Late last week on November 6th at 9am Moscow time, just as the city was waking to the news that one of its most talented journalists had been nearly beaten to death overnight, President Medvedev did something he’s only done three times as commander and chief: he vetoed a piece of legislation. Previously Medvedev had only exercised the veto to send back to the parliament bills with technical errors (geographic, and so on). This time his objections were ‘principled’ — and he attached an open note, personally addressed to Duma and Federation Council chairmen Boris Gryzlov and Sergei Mironov. In the letter, Medvedev wrote that the legislation sent to him for approval (which would have banned anyone convicted of violating public assembly laws from organizing a protest) “contains provisions impeding the free exercise of constitutional rights to assembly, rallies, demonstrations, marches, and pickets.” The President even went on to explain how public demonstrations “are one of the most effective forms of impacting the activities of state bodies and local self-government through expressing public opinion.”
All this comes roughly two months after Prime Minister Vladimir Putin surfed negative headlines for telling Kommersant’s Andrei Kolesnikov that unsanctioned protesters deserve to be clubbed in the head. The veto closely follows the October 31st sanctioned rally by ‘Strategy 31′ — this time led by Liudmilla Alexeeva (who split with founder Eduard Limonov, much to the delight of many liberals and certainly to the delight of the Kremlin). Just a few days before that, the chairman of the Constitutional Court, Valery Zor’kin, published an op-ed in the state newspaper, Rossiiskaia Gazeta, criticizing the European Court and the general concept of foreigners influencing the domestic legal system. (Zor’kin would make an excellent Republican, if he ever decides to migrate to the United States.)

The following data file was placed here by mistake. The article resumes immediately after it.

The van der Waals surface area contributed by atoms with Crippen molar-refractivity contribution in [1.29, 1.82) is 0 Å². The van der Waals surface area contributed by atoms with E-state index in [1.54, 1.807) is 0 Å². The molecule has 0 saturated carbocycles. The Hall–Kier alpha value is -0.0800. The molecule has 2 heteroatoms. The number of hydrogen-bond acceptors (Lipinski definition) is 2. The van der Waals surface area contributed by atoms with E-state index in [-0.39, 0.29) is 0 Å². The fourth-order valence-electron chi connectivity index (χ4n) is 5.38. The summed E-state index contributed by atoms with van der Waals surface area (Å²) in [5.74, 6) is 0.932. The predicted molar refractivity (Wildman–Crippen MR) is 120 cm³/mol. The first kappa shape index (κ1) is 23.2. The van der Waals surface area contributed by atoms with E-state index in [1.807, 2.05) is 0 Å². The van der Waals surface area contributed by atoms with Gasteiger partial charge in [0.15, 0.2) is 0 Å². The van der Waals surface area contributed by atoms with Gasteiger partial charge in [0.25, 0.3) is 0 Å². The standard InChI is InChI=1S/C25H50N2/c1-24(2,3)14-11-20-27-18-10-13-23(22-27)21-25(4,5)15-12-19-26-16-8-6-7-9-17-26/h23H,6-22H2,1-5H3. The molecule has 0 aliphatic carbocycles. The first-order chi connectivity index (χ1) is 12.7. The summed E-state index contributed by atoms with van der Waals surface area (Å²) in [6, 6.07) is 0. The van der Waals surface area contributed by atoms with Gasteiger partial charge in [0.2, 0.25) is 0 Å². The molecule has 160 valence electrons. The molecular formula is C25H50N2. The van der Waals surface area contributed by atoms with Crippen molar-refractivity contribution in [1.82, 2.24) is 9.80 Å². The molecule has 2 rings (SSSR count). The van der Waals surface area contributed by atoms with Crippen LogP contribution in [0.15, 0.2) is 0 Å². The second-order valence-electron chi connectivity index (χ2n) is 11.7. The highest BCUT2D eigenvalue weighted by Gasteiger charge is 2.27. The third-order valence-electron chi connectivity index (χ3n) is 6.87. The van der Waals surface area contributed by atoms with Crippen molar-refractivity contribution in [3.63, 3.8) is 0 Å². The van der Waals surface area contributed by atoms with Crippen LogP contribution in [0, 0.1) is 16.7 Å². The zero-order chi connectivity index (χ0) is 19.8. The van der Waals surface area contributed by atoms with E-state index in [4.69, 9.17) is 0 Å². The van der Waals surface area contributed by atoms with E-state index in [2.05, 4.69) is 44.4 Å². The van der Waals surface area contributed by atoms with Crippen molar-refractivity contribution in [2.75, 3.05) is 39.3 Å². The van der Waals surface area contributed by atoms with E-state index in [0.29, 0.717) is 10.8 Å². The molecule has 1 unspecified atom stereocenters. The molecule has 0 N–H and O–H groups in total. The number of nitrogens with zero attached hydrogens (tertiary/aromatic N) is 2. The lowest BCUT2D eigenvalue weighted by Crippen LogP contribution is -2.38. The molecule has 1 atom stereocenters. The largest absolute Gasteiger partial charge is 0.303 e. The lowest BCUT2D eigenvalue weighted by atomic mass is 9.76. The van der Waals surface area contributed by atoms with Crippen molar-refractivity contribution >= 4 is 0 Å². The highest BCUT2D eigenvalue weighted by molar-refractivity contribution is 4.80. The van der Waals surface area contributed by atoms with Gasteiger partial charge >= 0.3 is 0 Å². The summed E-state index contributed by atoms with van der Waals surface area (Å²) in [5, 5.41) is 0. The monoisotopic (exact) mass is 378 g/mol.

Oppositionist newspaper Nezavisimaia Gazeta linked the Zor’kin/op-ed and Medvedev/veto stories, asking rhetorically, “How many defenders does the Constitution have?” In an editorial, NezGaz says the Zor’kin op-ed is proof that judges play politics and that the courts are nowhere near functioning in an independent role. Regarding Medvedev’s veto, NezGaz ends on a note of hope (the veto is “the only channel to transform civil activity into real action”), but argues that the stunt was fundamentally political theater.